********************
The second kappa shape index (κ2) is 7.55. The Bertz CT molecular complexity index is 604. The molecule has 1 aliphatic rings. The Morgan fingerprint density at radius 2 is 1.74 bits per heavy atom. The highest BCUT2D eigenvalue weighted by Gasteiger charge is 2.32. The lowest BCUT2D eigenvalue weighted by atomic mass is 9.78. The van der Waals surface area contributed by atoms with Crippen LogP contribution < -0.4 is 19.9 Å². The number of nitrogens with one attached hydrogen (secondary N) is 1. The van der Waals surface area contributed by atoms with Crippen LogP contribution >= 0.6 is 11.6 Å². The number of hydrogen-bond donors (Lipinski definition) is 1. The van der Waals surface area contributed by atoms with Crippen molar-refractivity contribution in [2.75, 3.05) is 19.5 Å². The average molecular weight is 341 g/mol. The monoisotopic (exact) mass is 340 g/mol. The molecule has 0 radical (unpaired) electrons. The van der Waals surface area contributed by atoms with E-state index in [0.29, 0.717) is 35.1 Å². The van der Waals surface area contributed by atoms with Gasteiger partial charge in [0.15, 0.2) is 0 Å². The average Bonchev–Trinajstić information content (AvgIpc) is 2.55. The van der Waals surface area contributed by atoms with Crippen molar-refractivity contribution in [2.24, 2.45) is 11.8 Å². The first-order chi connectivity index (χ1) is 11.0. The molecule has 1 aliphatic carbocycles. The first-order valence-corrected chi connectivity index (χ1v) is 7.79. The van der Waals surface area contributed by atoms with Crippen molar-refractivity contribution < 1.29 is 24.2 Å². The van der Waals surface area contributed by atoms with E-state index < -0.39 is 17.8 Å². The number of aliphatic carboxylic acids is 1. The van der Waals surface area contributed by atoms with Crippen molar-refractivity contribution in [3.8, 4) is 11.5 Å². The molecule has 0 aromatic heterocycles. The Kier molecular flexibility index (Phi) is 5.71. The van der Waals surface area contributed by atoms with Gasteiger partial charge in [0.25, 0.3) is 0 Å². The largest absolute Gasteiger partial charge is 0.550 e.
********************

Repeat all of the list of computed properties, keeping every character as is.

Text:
The second kappa shape index (κ2) is 7.55. The Bertz CT molecular complexity index is 604. The molecule has 1 aliphatic rings. The Morgan fingerprint density at radius 2 is 1.74 bits per heavy atom. The highest BCUT2D eigenvalue weighted by Gasteiger charge is 2.32. The lowest BCUT2D eigenvalue weighted by atomic mass is 9.78. The van der Waals surface area contributed by atoms with Crippen LogP contribution < -0.4 is 19.9 Å². The number of nitrogens with one attached hydrogen (secondary N) is 1. The van der Waals surface area contributed by atoms with Crippen LogP contribution >= 0.6 is 11.6 Å². The number of hydrogen-bond donors (Lipinski definition) is 1. The van der Waals surface area contributed by atoms with Crippen molar-refractivity contribution in [2.75, 3.05) is 19.5 Å². The average molecular weight is 341 g/mol. The monoisotopic (exact) mass is 340 g/mol. The molecule has 0 radical (unpaired) electrons. The van der Waals surface area contributed by atoms with E-state index in [0.29, 0.717) is 35.1 Å². The van der Waals surface area contributed by atoms with Gasteiger partial charge in [0.15, 0.2) is 0 Å². The average Bonchev–Trinajstić information content (AvgIpc) is 2.55. The van der Waals surface area contributed by atoms with Crippen molar-refractivity contribution in [2.24, 2.45) is 11.8 Å². The first-order chi connectivity index (χ1) is 11.0. The molecule has 1 aliphatic carbocycles. The first-order valence-corrected chi connectivity index (χ1v) is 7.79. The van der Waals surface area contributed by atoms with Crippen molar-refractivity contribution < 1.29 is 24.2 Å². The van der Waals surface area contributed by atoms with E-state index < -0.39 is 17.8 Å². The number of aliphatic carboxylic acids is 1. The van der Waals surface area contributed by atoms with Crippen molar-refractivity contribution in [3.8, 4) is 11.5 Å². The molecule has 0 aromatic heterocycles. The Kier molecular flexibility index (Phi) is 5.71. The van der Waals surface area contributed by atoms with Gasteiger partial charge in [0.25, 0.3) is 0 Å². The largest absolute Gasteiger partial charge is 0.550 e.